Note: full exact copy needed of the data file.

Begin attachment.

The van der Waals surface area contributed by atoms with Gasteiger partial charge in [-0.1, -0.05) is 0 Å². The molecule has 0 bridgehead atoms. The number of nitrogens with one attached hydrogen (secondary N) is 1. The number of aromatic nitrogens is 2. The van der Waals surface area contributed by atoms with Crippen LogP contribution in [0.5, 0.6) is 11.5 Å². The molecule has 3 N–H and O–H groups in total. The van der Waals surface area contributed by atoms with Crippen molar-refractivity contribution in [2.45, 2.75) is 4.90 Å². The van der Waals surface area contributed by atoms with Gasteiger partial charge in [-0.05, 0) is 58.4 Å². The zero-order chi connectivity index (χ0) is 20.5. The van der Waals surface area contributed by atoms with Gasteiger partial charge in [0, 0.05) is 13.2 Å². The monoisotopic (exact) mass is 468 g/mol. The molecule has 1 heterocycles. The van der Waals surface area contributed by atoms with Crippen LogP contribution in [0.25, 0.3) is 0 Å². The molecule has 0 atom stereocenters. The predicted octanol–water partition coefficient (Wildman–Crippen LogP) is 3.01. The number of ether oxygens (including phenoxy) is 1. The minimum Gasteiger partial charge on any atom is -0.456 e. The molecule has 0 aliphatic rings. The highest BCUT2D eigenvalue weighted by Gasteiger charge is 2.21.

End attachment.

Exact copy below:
The van der Waals surface area contributed by atoms with Gasteiger partial charge in [-0.1, -0.05) is 0 Å². The molecule has 0 bridgehead atoms. The number of nitrogens with one attached hydrogen (secondary N) is 1. The number of aromatic nitrogens is 2. The van der Waals surface area contributed by atoms with Crippen LogP contribution in [0.5, 0.6) is 11.5 Å². The molecule has 3 N–H and O–H groups in total. The van der Waals surface area contributed by atoms with Crippen molar-refractivity contribution in [2.45, 2.75) is 4.90 Å². The van der Waals surface area contributed by atoms with Gasteiger partial charge in [-0.05, 0) is 58.4 Å². The zero-order chi connectivity index (χ0) is 20.5. The van der Waals surface area contributed by atoms with Gasteiger partial charge in [0, 0.05) is 13.2 Å². The monoisotopic (exact) mass is 468 g/mol. The molecule has 1 heterocycles. The van der Waals surface area contributed by atoms with Crippen LogP contribution in [0.25, 0.3) is 0 Å². The molecule has 0 atom stereocenters. The predicted octanol–water partition coefficient (Wildman–Crippen LogP) is 3.01. The number of ether oxygens (including phenoxy) is 1. The minimum Gasteiger partial charge on any atom is -0.456 e. The molecule has 0 aliphatic rings. The highest BCUT2D eigenvalue weighted by Gasteiger charge is 2.21.